“Did any horse die in the running of this race?” I followed up.
“No,” said my husband.
“Hmm,” I murmured.
We were walking back to the car after the race and we happened upon the path where the horses that had just run were being led back to the barn area. Only a fence separated us.
The thoroughbreds, led by their handlers, were soaked in sweat and seemed befuddled by the all the attention. Poor innocent souls, I thought.
Two months later, a New York Times investigation revealed that I’ll Have Another had suffered from severe osteoarthritis and had regularly been given injections of potent painkillers and anti-inflammatory medications in the weeks leading up to the Triple Crown races.
So my pessimism had been justified after all, I told my husband.
But then, a few weeks after that, there was another article in The New York Times which reported that a bill had been introduced in Congress that would bar from the sport for life any horse trainer who was found to be giving thoroughbreds performance enhancing drugs.
One ethical thoroughbred owner had stood up at a Congressional hearing and blown the whistle on some of his immoral colleagues, testifying in relation to the treatment of the horses that: “We should be celebrating this glorious athlete, not trashing it.”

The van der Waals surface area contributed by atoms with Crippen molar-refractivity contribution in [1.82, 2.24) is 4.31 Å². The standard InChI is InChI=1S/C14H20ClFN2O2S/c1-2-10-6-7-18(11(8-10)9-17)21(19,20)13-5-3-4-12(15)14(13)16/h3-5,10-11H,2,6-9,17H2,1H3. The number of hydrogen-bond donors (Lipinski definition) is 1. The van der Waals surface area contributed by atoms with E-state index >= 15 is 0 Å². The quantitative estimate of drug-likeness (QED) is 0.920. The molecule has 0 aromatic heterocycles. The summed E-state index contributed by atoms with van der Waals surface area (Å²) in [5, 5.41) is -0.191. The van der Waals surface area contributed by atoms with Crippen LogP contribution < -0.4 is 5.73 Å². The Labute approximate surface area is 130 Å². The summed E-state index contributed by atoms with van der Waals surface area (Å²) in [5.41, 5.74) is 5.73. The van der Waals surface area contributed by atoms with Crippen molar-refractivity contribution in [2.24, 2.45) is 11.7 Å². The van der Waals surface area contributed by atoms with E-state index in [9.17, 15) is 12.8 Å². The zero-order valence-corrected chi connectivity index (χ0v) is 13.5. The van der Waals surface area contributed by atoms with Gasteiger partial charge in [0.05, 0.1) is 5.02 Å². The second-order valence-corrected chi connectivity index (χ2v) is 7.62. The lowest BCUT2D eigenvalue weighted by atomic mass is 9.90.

Perhaps something positive had come out of the 144th running of the Belmont Stakes after all, I thought. And if that were the case, perhaps I needed to reevaluate staying on in my position as the Aron’s impending doom ambassador. Perhaps there were other possibilities for me and, indeed, the whole family Weltanschauung.
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Wendy Aron has written for publications nationwide, including The New York Times and Newsweek. She is an award winning humorist (Society of Professional Journalists) and comic memoir author. You can see her home improvement humor blog at http://theantijane.com and more of her work at www.wendyaron.com.
Editor: Carolyn Gilligan